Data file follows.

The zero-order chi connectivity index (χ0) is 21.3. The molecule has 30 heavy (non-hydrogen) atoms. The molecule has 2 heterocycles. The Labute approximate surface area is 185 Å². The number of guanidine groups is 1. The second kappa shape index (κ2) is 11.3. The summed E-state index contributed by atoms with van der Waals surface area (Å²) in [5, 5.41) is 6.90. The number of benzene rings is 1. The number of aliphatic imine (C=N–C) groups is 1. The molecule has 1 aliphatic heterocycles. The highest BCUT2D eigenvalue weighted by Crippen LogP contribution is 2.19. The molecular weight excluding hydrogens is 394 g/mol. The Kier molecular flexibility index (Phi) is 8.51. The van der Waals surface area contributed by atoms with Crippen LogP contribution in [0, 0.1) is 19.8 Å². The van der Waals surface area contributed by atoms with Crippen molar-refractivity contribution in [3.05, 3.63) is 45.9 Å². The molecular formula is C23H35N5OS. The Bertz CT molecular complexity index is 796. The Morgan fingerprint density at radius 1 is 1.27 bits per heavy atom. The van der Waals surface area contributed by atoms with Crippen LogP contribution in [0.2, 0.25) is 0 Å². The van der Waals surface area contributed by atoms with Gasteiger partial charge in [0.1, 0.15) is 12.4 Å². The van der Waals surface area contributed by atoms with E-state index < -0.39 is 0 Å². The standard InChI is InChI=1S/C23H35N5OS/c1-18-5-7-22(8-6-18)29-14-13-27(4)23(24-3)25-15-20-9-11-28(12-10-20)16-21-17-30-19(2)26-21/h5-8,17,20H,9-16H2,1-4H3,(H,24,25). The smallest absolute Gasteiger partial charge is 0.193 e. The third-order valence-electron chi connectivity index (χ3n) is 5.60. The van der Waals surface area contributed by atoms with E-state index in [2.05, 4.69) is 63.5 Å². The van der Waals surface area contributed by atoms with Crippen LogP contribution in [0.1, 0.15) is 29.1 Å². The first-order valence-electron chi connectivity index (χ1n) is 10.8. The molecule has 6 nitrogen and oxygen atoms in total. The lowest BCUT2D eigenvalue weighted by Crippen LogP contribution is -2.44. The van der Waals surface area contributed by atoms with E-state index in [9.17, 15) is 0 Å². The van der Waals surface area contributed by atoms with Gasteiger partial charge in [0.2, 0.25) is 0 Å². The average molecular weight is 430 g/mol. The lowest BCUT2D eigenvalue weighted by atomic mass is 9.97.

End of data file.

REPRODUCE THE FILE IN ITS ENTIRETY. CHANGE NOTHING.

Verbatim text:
The zero-order chi connectivity index (χ0) is 21.3. The molecule has 30 heavy (non-hydrogen) atoms. The molecule has 2 heterocycles. The Labute approximate surface area is 185 Å². The number of guanidine groups is 1. The second kappa shape index (κ2) is 11.3. The summed E-state index contributed by atoms with van der Waals surface area (Å²) in [5, 5.41) is 6.90. The number of benzene rings is 1. The number of aliphatic imine (C=N–C) groups is 1. The molecule has 1 aliphatic heterocycles. The highest BCUT2D eigenvalue weighted by Crippen LogP contribution is 2.19. The molecular weight excluding hydrogens is 394 g/mol. The Kier molecular flexibility index (Phi) is 8.51. The van der Waals surface area contributed by atoms with Crippen LogP contribution in [0, 0.1) is 19.8 Å². The van der Waals surface area contributed by atoms with Crippen molar-refractivity contribution in [3.05, 3.63) is 45.9 Å². The molecular formula is C23H35N5OS. The Bertz CT molecular complexity index is 796. The Morgan fingerprint density at radius 1 is 1.27 bits per heavy atom. The van der Waals surface area contributed by atoms with Crippen LogP contribution in [0.2, 0.25) is 0 Å². The van der Waals surface area contributed by atoms with Gasteiger partial charge in [0.1, 0.15) is 12.4 Å². The van der Waals surface area contributed by atoms with E-state index < -0.39 is 0 Å². The standard InChI is InChI=1S/C23H35N5OS/c1-18-5-7-22(8-6-18)29-14-13-27(4)23(24-3)25-15-20-9-11-28(12-10-20)16-21-17-30-19(2)26-21/h5-8,17,20H,9-16H2,1-4H3,(H,24,25). The smallest absolute Gasteiger partial charge is 0.193 e. The third-order valence-electron chi connectivity index (χ3n) is 5.60. The van der Waals surface area contributed by atoms with E-state index in [2.05, 4.69) is 63.5 Å². The van der Waals surface area contributed by atoms with Crippen LogP contribution in [0.1, 0.15) is 29.1 Å². The first-order valence-electron chi connectivity index (χ1n) is 10.8. The molecule has 6 nitrogen and oxygen atoms in total. The lowest BCUT2D eigenvalue weighted by Crippen LogP contribution is -2.44. The van der Waals surface area contributed by atoms with E-state index in [9.17, 15) is 0 Å². The van der Waals surface area contributed by atoms with Gasteiger partial charge in [0.2, 0.25) is 0 Å². The average molecular weight is 430 g/mol. The lowest BCUT2D eigenvalue weighted by atomic mass is 9.97.